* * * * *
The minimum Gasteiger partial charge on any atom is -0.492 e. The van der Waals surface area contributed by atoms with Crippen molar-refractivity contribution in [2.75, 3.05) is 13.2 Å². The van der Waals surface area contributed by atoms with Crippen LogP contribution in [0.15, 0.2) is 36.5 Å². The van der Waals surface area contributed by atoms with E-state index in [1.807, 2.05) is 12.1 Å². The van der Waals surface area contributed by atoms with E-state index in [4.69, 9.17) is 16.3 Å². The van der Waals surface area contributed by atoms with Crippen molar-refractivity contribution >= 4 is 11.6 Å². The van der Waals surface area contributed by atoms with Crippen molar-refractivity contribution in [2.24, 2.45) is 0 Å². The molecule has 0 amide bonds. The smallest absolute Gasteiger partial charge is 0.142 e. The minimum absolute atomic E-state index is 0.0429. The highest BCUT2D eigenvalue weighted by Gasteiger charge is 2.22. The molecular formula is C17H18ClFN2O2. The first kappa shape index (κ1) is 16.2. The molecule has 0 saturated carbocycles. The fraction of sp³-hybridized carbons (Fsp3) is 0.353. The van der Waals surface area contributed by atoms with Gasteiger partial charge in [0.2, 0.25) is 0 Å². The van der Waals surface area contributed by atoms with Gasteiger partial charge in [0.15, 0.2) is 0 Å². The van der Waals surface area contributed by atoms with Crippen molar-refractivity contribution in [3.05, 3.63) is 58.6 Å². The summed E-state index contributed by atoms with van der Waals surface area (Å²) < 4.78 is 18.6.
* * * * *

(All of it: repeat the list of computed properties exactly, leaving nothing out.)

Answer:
The minimum Gasteiger partial charge on any atom is -0.492 e. The van der Waals surface area contributed by atoms with Crippen molar-refractivity contribution in [2.75, 3.05) is 13.2 Å². The van der Waals surface area contributed by atoms with Crippen LogP contribution in [0.15, 0.2) is 36.5 Å². The van der Waals surface area contributed by atoms with E-state index in [1.807, 2.05) is 12.1 Å². The van der Waals surface area contributed by atoms with E-state index in [4.69, 9.17) is 16.3 Å². The van der Waals surface area contributed by atoms with Crippen molar-refractivity contribution >= 4 is 11.6 Å². The van der Waals surface area contributed by atoms with Crippen molar-refractivity contribution in [2.24, 2.45) is 0 Å². The molecule has 0 amide bonds. The smallest absolute Gasteiger partial charge is 0.142 e. The minimum absolute atomic E-state index is 0.0429. The highest BCUT2D eigenvalue weighted by Gasteiger charge is 2.22. The molecular formula is C17H18ClFN2O2. The first kappa shape index (κ1) is 16.2. The molecule has 0 saturated carbocycles. The fraction of sp³-hybridized carbons (Fsp3) is 0.353. The van der Waals surface area contributed by atoms with Gasteiger partial charge in [0.2, 0.25) is 0 Å². The van der Waals surface area contributed by atoms with Gasteiger partial charge in [0.15, 0.2) is 0 Å². The van der Waals surface area contributed by atoms with Crippen molar-refractivity contribution in [3.05, 3.63) is 58.6 Å². The summed E-state index contributed by atoms with van der Waals surface area (Å²) < 4.78 is 18.6.